UpToDate
Official reprint from UpToDate®
www.uptodate.com ©2017 UpToDate, Inc. and/or its affiliates. All Rights Reserved.

Medline ® Abstract for Reference 213

of 'Infusion reactions to systemic chemotherapy'

213
TI
Successful treatment with etoposide phosphate in patients with previous etoposide hypersensitivity.
AU
Collier K, Schink C, Young AM, How K, Seckl M, Savage P
SO
J Oncol Pharm Pract. 2008;14(1):51.
 
OBJECTIVE: To review the experience of treatment with etoposide phosphate in patients with acute etoposide hypersensitivity treated in a large tertiary referral center hospital specializing in curable malignancies.
CASE SUMMARIES: The cases of 6 patients with advanced malignancies who experienced acute etoposide hypersensitivity are documented. There were 3 male and 3 female patients and their ages ranged from 16 to 68. Four patients had curable malignancies with trophoblast tumors or germ cell tumors and two were receiving palliative chemotherapy for other malignancies. All of the 6 patients who experienced etoposide hypersensitivity developed their symptoms in the first few minutes of the initial infusion. The most common symptoms were chest pain, facial flushing, and bronchospasm. All of the patients had emergency treatment with discontinuation of the infusion and usually the administration of hydrocortisone and chlorpheniramine, which lead to the rapid resolution of their symptoms. For the next cycle of chemotherapy each patient was rechallenged with etoposide phosphate, with steroid cover given in only two of the cases. None of the 6 patients experienced any hypersensitivity symptoms on treatment with etoposide phosphate and in one the steroids were withdrawn for all the subsequent cycles. The 4 patients with curable malignancies all remain disease free, while the 2 palliative patients obtained significant control of their disease.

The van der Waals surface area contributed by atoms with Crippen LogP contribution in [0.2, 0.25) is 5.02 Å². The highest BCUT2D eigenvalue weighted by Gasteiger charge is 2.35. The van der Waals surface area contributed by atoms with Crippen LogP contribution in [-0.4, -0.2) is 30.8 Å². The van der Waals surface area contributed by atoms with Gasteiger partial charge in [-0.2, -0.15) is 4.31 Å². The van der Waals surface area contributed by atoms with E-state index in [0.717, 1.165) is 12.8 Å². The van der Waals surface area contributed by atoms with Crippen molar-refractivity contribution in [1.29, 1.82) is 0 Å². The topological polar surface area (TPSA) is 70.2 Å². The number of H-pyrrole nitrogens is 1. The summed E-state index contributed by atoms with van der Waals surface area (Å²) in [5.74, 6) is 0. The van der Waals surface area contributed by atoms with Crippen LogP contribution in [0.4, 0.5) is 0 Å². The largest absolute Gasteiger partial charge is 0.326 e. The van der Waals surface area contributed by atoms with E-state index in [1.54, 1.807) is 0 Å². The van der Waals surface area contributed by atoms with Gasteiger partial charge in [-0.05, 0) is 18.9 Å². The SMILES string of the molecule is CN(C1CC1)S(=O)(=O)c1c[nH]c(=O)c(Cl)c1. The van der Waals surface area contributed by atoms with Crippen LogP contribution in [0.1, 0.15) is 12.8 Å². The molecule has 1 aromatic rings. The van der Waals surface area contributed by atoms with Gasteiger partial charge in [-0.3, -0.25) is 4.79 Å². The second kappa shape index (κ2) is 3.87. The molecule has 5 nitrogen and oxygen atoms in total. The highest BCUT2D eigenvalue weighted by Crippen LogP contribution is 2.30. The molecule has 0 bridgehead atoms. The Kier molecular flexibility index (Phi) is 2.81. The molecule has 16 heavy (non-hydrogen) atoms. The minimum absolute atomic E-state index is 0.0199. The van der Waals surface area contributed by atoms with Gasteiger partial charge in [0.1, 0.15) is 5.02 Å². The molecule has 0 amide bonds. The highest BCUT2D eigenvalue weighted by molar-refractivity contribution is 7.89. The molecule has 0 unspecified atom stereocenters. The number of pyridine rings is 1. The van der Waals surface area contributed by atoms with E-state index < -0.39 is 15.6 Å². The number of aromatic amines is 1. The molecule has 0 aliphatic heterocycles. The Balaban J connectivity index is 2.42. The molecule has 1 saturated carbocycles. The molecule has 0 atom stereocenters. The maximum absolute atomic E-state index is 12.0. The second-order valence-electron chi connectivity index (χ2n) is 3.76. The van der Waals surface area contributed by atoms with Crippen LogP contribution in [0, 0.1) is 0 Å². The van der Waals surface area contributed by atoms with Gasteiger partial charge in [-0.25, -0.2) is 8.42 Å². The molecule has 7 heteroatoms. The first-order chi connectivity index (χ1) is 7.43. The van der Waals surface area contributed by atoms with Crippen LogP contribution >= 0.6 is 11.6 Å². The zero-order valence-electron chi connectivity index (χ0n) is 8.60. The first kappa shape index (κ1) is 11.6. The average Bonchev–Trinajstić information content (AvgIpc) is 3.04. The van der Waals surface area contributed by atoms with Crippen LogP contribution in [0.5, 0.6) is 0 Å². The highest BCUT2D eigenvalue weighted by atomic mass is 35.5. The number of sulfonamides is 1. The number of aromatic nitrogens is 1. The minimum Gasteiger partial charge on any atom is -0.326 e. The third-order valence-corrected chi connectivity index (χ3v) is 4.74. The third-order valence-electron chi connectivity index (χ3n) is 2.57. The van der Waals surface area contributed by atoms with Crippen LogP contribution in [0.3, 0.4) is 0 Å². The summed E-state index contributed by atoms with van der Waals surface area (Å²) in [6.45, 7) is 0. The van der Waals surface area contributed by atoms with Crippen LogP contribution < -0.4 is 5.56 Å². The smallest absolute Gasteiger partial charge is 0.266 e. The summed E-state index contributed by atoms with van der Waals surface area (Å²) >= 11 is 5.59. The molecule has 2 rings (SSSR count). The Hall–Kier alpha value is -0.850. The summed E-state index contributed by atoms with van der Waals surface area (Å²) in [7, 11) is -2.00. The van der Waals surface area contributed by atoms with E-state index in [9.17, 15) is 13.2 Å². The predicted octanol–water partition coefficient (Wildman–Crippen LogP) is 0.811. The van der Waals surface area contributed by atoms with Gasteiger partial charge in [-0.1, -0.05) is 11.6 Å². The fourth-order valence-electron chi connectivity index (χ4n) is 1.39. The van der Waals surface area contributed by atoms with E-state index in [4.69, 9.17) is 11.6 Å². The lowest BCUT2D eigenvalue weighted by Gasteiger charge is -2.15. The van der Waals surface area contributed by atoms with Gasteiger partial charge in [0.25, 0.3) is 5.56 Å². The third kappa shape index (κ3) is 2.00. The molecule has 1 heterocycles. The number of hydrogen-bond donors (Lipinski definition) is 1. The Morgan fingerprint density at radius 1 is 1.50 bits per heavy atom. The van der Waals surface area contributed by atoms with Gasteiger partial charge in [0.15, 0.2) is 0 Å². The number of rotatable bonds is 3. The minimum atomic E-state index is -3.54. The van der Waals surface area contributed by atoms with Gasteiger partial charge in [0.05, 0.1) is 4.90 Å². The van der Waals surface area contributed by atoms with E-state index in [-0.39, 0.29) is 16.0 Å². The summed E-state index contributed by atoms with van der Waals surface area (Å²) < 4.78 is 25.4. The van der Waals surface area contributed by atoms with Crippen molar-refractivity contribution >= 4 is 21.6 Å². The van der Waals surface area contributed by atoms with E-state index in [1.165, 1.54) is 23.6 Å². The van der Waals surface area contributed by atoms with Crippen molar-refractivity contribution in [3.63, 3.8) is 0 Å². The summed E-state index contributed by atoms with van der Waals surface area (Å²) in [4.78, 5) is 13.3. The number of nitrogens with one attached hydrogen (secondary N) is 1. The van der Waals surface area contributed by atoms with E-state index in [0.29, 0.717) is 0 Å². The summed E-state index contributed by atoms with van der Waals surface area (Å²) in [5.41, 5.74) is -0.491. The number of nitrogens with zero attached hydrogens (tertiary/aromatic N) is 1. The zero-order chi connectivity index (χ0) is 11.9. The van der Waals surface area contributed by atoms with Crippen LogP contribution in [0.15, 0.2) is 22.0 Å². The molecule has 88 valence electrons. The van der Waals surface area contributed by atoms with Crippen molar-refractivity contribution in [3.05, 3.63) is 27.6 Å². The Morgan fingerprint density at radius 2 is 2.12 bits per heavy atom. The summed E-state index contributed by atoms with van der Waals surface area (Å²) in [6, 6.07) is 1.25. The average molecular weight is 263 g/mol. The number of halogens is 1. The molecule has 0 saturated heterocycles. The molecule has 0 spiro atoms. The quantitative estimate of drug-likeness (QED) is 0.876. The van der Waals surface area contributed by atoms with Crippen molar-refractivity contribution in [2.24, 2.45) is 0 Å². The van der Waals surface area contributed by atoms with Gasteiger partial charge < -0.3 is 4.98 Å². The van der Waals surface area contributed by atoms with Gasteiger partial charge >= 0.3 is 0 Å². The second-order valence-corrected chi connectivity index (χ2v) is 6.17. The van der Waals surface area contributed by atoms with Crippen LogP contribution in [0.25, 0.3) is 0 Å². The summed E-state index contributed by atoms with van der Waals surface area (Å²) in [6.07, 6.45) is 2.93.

DISCUSSION: Etoposide is one of the most important chemotherapy drugs in the treatment of many curable malignancies but an acute hypersensitivity reaction occurs in around 1% of patients. Retreatment with etoposide in these patients is difficult and generally alternative drugs/regimens have to be used. A small number of case reports have suggested that etoposide phosphate can be safely used in these patients and 6 cases have been found in the pharmacy records where this has been done. In all of the patients, treatment with etoposide phosphate proceeded without any symptoms or the use of repeated steroid cover in 5 of the 6 patients.
CONCLUSION: Etoposide hypersensitivity is a rare clinical problem and responds promptly to drug discontinuation, steroids, and chlorpheniramine. Patients with previous etoposide hypersensitivity can safely be treated with etoposide phosphate and do not need any additional hypersensitivity prophylaxis.
AD
Department of Medical Oncology, Charing Cross Hospital, London W6 8RF.
PMID